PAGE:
Old Synagogue Kar Schul of Riga
25 Gogoļa iela, Riga, Rīgas pilsēta, Lettonie
Synagogue of Riga
6/8 Peitavas Street, Riga, LV-1050
Jewish Museum of Riga
Riga, 6 Skolas Street, LV-1010
Jewish Cemetery of Riga
4 Lizuma Street, Riga, LV-1006
Center for Judaic Studies at the University of Latvia
19 Rainis Boulevard, Room 210 LV-1586 Riga, Latvia
State Historic Archives of Latvia
Šķūņu iela 11, Rīgā, LV-1050
Around 9000 Jews live in Riga. Riga is also home to to the only Jewish hospital in the former Soviet Union. The Latvian Society for Jewish Culture is the principal organization of the Jewish community.
Few of Riga’s religious edifices remain. The Kar Schul Synagogue, which opened in 1871 and was located at 25 Gogol Street, burned down in 1941. Several hundred people trapped inside perished in the blaze. Some ruins of the synagogue can still be seen, as well as a gray stone monument engraved with a Star of David. Constructed in 1905, the synagogue on Peitavas Street was able to be restored because it was used by the Nazis as a warehouse and so escaped destruction. It is currently used for worship.
The Jewish Museum features exhibits devoted to the history of Latvian Jews and a video that retraces this history of the Shoah in Latvia. There is also an exhibit related to famous Jews of Riga. Among them are the Israeli philosopher Yeshayahu Leibowitz, and original and controversial thinker whose strict Jewish Orthodoxy nonetheless makes room for modernity and a left-leaning pacifism; the political philosopher Isaiah Berlin (1909-97), who became a British citizen and a professor at Oxford; and the great rabbi Avraham Kook (1865-1935), the mentor of the religious Zionist movement and the first Chief Rabbi of Palestine under the British mandate.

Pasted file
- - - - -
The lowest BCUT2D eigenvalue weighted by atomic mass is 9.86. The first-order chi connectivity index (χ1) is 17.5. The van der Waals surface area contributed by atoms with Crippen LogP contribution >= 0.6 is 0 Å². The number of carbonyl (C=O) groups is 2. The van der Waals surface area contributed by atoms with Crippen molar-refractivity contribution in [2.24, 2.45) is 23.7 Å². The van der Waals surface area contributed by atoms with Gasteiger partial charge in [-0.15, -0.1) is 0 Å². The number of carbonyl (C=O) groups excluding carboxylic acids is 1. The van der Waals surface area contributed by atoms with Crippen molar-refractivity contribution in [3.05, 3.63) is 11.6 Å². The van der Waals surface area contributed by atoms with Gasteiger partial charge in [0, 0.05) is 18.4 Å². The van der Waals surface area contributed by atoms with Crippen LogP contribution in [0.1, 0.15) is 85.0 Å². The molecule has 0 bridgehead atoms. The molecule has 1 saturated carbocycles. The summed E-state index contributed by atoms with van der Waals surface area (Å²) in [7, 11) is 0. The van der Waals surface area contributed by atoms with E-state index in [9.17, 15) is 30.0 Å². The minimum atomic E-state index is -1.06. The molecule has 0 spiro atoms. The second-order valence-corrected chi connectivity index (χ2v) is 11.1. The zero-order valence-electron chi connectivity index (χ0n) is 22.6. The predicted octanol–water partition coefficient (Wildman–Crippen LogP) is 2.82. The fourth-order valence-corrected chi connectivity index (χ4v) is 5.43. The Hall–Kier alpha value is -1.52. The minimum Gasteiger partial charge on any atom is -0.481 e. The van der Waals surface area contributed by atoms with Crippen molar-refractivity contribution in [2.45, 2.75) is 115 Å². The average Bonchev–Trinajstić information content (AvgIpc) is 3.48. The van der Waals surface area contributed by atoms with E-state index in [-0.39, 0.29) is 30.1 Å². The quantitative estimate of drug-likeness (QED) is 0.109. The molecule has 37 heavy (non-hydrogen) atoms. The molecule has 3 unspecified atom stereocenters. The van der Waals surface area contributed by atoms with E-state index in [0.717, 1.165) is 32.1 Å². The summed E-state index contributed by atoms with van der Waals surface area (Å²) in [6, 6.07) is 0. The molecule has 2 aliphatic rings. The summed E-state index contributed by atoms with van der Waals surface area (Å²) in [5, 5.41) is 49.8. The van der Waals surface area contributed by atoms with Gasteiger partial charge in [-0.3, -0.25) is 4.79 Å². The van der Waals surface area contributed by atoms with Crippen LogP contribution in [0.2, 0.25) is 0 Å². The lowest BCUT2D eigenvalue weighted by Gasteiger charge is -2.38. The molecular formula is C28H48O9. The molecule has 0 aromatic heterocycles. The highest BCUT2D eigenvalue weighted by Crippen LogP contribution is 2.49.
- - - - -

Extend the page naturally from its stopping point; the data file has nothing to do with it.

There is a plaque on the building where Isaiah Berlin on Alberta Street. (The building is next to the only building on the street with a yellow facade.) The former home of Isaiah Berlin, like all of those of the street, was designed by the famous Russian architect Eisenstein, father of the celebrated film director. The former Jewish cemetery, with its thousands of gravestones, was transformed into a park. The new Jewish cemetery was created in 1920. Registers of the deceased dating from 1951 to the present are available for examination.
The Center for Judaic Studies at the University of Latvia was set up in 1998 and is directed by Professor Ruvin Ferber. It includes a library.
Visitors doing genealogical research can go to the State Historic Archives, which possesses documents regarding most of the cities and villages with a Jewish presence before the Shoah.
One should also note that the Shefayim Kibutz in Israel in the site of the Association of Jews of Estonian and Latvian Origins, which has a library and important archives relating to life in shtetlach before the Shoah.